Dublin: Utility Price Hikes ‘Puts Elderly Lives In Danger’ : Age Action

27 Aug

 Age Action: Utility price rise ‘puts lives in danger’

Age Action Ireland is calling on the Government to reverse its cuts to the gas/electricity unit allocation for the elderly.

The call comes after ESB Electric Ireland this afternoon announced that it is increasing its electricity bills by 12% from October 1.

The ESB is blaming international gas prices for the hike which it said have risen by 40% in the last year.

Head of Communications for Age Action Ireland, Eamon Timmins said that the price increase puts elderly people‘s lives in danger.

ALONE, the charity which supports older people in need, has also expressed “alarm and serious concern” at the impact on older people of the increase in prices.
It comes after the recent 22% increase in Bord Gáis prices, the 19% drop in allowances for gas and electricity for older persons, and a removal of the allowance for smokeless fuel.

The group said that a recent report from the Institute for Fiscal Studies in the UK entitled ‘Is there a ‘heat or eat’ trade-off in the UK?’, found evidence that significant reductions in food spending were observed in response to temperatures being colder than expected.

ALONE CEO Sean Moynihan said: “With 10% of the state pension being a mere €23, increased energy costs mean many of the older people who need our services will be faced with deepening poverty and a shocking but real choice; ‘to heat or to eat?’.”

“Our service-users are the 15% of older people already classed as vulnerable due to a range of issues such as sub-standard housing conditions, isolation, ill-health, disability and poverty.”

The group reported that last winter requests for support from them for neglected older people rose six-fold with a peak in crisis interventions during the hard freeze in December.

Mr Moynihan said: “With another hard winter forecast the cumulative effect of price rises and cuts in allowances is to create a real health risk for many older people, including the so-called hidden poor, those people who are struggling every day but who might not yet have reached out to services like ours.”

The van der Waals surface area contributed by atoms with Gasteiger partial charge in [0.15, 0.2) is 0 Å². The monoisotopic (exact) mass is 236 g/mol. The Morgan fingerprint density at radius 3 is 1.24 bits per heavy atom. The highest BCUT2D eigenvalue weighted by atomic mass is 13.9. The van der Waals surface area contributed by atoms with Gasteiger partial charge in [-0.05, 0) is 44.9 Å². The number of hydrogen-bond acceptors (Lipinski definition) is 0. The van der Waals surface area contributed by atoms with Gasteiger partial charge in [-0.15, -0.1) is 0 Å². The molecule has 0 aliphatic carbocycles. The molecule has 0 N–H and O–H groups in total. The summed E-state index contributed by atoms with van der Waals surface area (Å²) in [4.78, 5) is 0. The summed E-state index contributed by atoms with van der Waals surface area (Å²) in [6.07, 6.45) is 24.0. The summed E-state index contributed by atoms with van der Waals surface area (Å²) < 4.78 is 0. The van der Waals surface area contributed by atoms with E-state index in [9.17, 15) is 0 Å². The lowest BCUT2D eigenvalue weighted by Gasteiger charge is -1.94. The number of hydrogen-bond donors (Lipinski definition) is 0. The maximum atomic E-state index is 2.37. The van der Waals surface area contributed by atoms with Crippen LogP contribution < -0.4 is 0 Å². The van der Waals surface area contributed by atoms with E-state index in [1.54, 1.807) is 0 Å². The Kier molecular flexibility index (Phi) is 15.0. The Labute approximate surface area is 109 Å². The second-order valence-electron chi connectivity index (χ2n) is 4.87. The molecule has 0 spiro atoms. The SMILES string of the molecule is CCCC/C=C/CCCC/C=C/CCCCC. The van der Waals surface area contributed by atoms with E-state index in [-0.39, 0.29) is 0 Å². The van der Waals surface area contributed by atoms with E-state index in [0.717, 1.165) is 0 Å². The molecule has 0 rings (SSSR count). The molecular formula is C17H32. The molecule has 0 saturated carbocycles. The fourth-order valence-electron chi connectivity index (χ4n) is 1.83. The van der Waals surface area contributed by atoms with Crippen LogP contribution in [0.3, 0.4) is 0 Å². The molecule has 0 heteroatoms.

ALONE calls for an immediate response from the Government and a plan to ensure that no older person is left to suffer in freezing circumstances this winter.

ALONE, established in 1977, provides crisis supports in the community, a vital befriending service, and over 100 permanent housing units for older persons in need of support. For those with concerns, the organisation can be contacted at (01) 679 1032.


A BIRD in the hand is worth… €382,000 actually.

Well, that’s how much the Department of Arts and Heritage spent, with the end result of increasing our national population of male corncrakes by just one bird this year.

According to preliminary census figures released by the department’s National Parks and Wildlife Service (NPWS), this summer’s count recorded 134 calling males — an increase of one on last year. But divisional manager Pat Warner said: “I would take a one-point win this year and a win last year after almost 18 years of a decline.”

Mr Warner said it was too early to say whether the NPWS had turned the corner in trying to maintain numbers.

“Before we could say that, we would have to see growth over four to five years. But we are cautiously optimistic,” he said.

Mr Warner described the corncrake as an “iconic” bird, that was “the aural landscape of rural Ireland”.

The census reveals that there is now only one calling male in the Shannon Callows — formerly a corncrake stronghold.

The department confirmed that this year €290,000 was set aside for farmers participating in the corncrake conservation scheme and €92,000 for the scheme’s running costs.

The department said: “This project has only been under the direct management of the department in the last two years.

“Up to 2009, numbers had been on the decline each year. Since then, however, there have been tiny, positive increases in corncrake numbers.”

Mr Warner said the €290,000 payment to farmers “goes straight into the rural economy in relatively small amounts”.

The corncrake has three strongholds in Ireland: Donegal, west Connacht and the Shannon Callows.

Senior conservation officer with Birdwatch Ireland Anita Donaghy said: “The corncrake is on the verge of extinction in the Shannon Callows and that is very disappointing and very disheartening.”

Dr Donaghy said it was “absolutely necessary” that the money be spent in order for Ireland to avoid fines after a European Court of Justice ruling found the state neglected its duty to the corncrake.


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